Well, our reorganization that took place at the beginning of the year changed some significant alignments at all, but it's fundamentally getting people on the ground to where we don't have one sales person handling four buildings, looking at the training, preparation and coordination. And I think on all fronts, we are making good positive strides.

Rob Mains - Morgan Keegan

Okay. So effectively it is kind of throwing bodies at. And as you were understaffed in a sales effort, and now bringing it up to where you need to be to be able to drive the revenues.

Bill Sheriff

I think that is correct.

Rob Mains - Morgan Keegan

Okay, all right. That's what I had. Thank you.

Operator

Our next question comes from the line of Stefan Mykytiuk.

Stefan Mykytiuk - Pike Place

Hi. Good morning, Stefan Mykytiuk from Pike Place. Just wondering, can you talk about move-ins versus move-outs, some of your competitors have talked about that their issue has lately been less about the level of move-ins, but that their move-outs have been higher than normal. And it sounds like from what you are saying, it's your move-ins that have picked up lately and the move-outs are kind of staying flat, is that what you are seeing?

Bill Sheriff

We have actually seen a lengthening a length of stay in our AL and memory care elements of the business, which speaks to a number of different issues when you see the length of stay increasing, but the much bigger increase of it is the increased move-ins.

Stefan Mykytiuk - Pike Place

Okay. Is any change in move-outs then? Material change in move-outs, are people moving back home to save money or things like that?

Bill Sheriff

There is no change, very minor on any piece of that. Nothing that could you say is a major change element.

Stefan Mykytiuk - Pike Place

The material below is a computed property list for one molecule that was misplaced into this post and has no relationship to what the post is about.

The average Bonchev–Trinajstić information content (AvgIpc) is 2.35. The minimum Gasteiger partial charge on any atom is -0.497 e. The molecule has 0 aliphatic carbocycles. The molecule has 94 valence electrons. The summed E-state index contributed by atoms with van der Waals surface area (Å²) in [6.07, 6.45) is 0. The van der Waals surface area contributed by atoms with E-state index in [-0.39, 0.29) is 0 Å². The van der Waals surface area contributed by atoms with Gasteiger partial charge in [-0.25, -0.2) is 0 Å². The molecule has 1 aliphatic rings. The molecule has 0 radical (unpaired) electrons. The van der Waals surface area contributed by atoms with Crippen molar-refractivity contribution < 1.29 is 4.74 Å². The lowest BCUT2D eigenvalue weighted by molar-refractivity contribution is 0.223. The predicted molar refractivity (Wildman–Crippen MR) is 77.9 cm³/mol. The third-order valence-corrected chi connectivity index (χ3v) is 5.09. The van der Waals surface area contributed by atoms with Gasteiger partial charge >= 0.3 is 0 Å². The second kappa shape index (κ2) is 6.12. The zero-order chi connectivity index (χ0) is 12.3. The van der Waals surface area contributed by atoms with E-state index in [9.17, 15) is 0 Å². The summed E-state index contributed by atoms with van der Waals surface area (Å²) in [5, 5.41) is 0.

Okay. So if the move-ins are up, it's obviously demands, or a thick combination of the demands and efforts to market better.

Bill Sheriff

We've made a lot of movements and focus on execution, but we also believe that the pent-up demand and other factors are improving.

Stefan Mykytiuk - Pike Place

Great, thank you.

Operator

Our next question comes from the line of Jay Habermann.

Sloan Bowman - Goldman Sachs

Guys, Sloan actually again, I just have one quick follow-up. Year-to-date, I guess, with regards to paying down the revolver next May. Year-to-date you guys have raised over $400 million through refinancings, or through new debt. Can you give us a sense of what your capacity for new financings or new refinancings are through the rest of the year, and is that the plan to pay down quite a bit of that line?

Bill Sheriff

Well, again, the operative issue I think to the market is, we don't have to do a lot of financing. That's the point. The next maturities we face are '09 and '10 and $50 million and $28 million and $30 million amounts. They are very manageable. We are always assessing the range of financings we can do in the market. It includes debt financing; it includes lease financing and other kinds of financing. So it really becomes a cost to capital and return on capital question at any moment in time.

Mark Ohlendorf

And also, we finance at the asset level as opposed to kind of incremental corporate debt. And as we said our intention is to use the asset-based financing, which is A, available and B, relatively inexpensive especially in these credit markets to pay down our corporate line in lieu of with a tee.

And we have been incredibly successful doing that, I wouldn't say that there is a lot of assets, we do have unencumbered assets. But we don't feel a need to put on any more leverage in this market and more appropriate leverage neither under or overleveraged. But I think our financing for the most part are done for a while.

Sloan Bowman - Goldman Sachs

Okay. I guess we are just trying to get a sense, how much of it's going to come from free cash flow considering also the dividend and the share repurchases?

Mark Ohlendorf